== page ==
It was Teige’s objective to “revises all values,” “to liquidate existing art categories,” to produce an “art that ceases to be art.” The “Poetist Manifesto” was not about “poetry” in the sense of a literary genre, but about a generalized poiesis. It is necessary to read Teige’s major theoretical statements in tandem to appreciate the original character of his thinking here. The emergent concept of a life-poetics takes shape in several very different contexts: the first is the “Poetist Manisfesto” of 1924, then “The Minimum Dwelling and the Collective House”—an essay primarily concerned with the problem of social housing, published in 1931—and “The Inner Model,” a response to Surrealism, from 1945. Teige’s starting point may be described as a “projective dialectics,” an attempt to understand the true character of experimentalism and the role of the avant-garde as a critical-generative force. In this, Teige lays the practical foundation of his project, distinguishing his “poetics” from an avant-gardism that constitutes its own “problem”—that is to say, from the vicious circle of “ideology.” Teige conceived of this dialectic as “projective” in that it is drawn into the world, or as Heidegger says, thrown. The basis of its critique are not a system of pre-existing values, but the convulsive encounter between emergent forms. In this way Teige’s “Poetism” approaches aspects of de Saussure’s semiology, in which “meaning” or “significance” arises on a basis of interactions characterised as “differences without terms.” Elements are not made sense of by one another—one category or form by another—but their encounter, so to speak, makes sense of them.
It is no accident that Teige saw an immediate expression of this idea in the logic of collage. Like Guy Dorbord some decades later, Teige recognised that the significant element of collage was its capacity for détournement. Not only does the encounter between previously unrelated elements produce “sense,” but this “sense” has the potential to affect a critique. A critique not of some “content” or other, but of the very logic (the ideology in fact) of sense vested in objects: which is to say, in a mimesis. Collage, montage, architectonics and psychic automatism all provided Teige with opportunities to develop a non-objective poetics which at the same time emphasised its radical materiality. In 1925, Teige turned his focus on the work of Man Ray. Teige considered Man Ray’s photograms (“rayographs”) as opening a path towards precisely such a materialist “poetics” of the object, in which the implied technicity of montage and the “seamless potential” of collage might be given “formal” expression—what Teige called “optical poetry.” This was not supposed to be a metaphor but rather a revolution, a reinvention of “seeing” that would also and at the same time entail a reinvention of “poetics.” Art in all its previous formulations was declared to be abolished, or if not abolished, transformed beyond recognition: the future it represented could only be grasped if the revolutionary character of this transformation itself was grasped. The photogram provided a blueprint.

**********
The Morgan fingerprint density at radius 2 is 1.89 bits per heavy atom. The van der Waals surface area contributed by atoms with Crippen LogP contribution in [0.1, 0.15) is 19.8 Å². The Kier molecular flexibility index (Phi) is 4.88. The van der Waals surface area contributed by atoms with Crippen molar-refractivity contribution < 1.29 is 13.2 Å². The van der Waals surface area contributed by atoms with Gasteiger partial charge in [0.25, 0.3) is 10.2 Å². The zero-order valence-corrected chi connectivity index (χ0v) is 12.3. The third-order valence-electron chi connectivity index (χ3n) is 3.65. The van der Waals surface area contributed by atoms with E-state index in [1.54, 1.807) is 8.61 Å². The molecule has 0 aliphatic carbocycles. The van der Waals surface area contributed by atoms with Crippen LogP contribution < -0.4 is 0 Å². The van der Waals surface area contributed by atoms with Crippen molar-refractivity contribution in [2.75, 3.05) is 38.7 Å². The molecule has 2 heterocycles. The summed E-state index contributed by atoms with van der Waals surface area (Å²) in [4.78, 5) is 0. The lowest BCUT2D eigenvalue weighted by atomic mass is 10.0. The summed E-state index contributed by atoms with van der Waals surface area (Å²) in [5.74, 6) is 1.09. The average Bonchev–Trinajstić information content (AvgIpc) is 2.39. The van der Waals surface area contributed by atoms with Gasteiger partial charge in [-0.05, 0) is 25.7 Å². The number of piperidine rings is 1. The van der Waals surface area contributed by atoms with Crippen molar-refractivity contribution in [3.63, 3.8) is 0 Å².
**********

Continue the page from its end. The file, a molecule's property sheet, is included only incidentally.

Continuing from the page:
What Teige was attempting was an entirely new theoretical structure for a new “poetic” environment—in the process he sought to reinvent the very idea of the avant-garde. His “projective dialectics” had evolved through a shift away from the idea of “form” and “model” towards “process” and onwards, to the polyvalences of “figuration” and “prefiguration.” His next step brought him into direct conflict with Le Corbusier on the question of communal architecture. Teige’s interest in architecture was two-fold: on the one hand, stemming from a concern with the economic roots of urban housing shortages, he viewed architecture as a realisation of social possibility and consequently as a mode of socialism; on the other, stemming from a concern with structure, he viewed it as an expression of poiesis, of a social dynamic in flux. For Teige, social reality must first and foremost be experimental.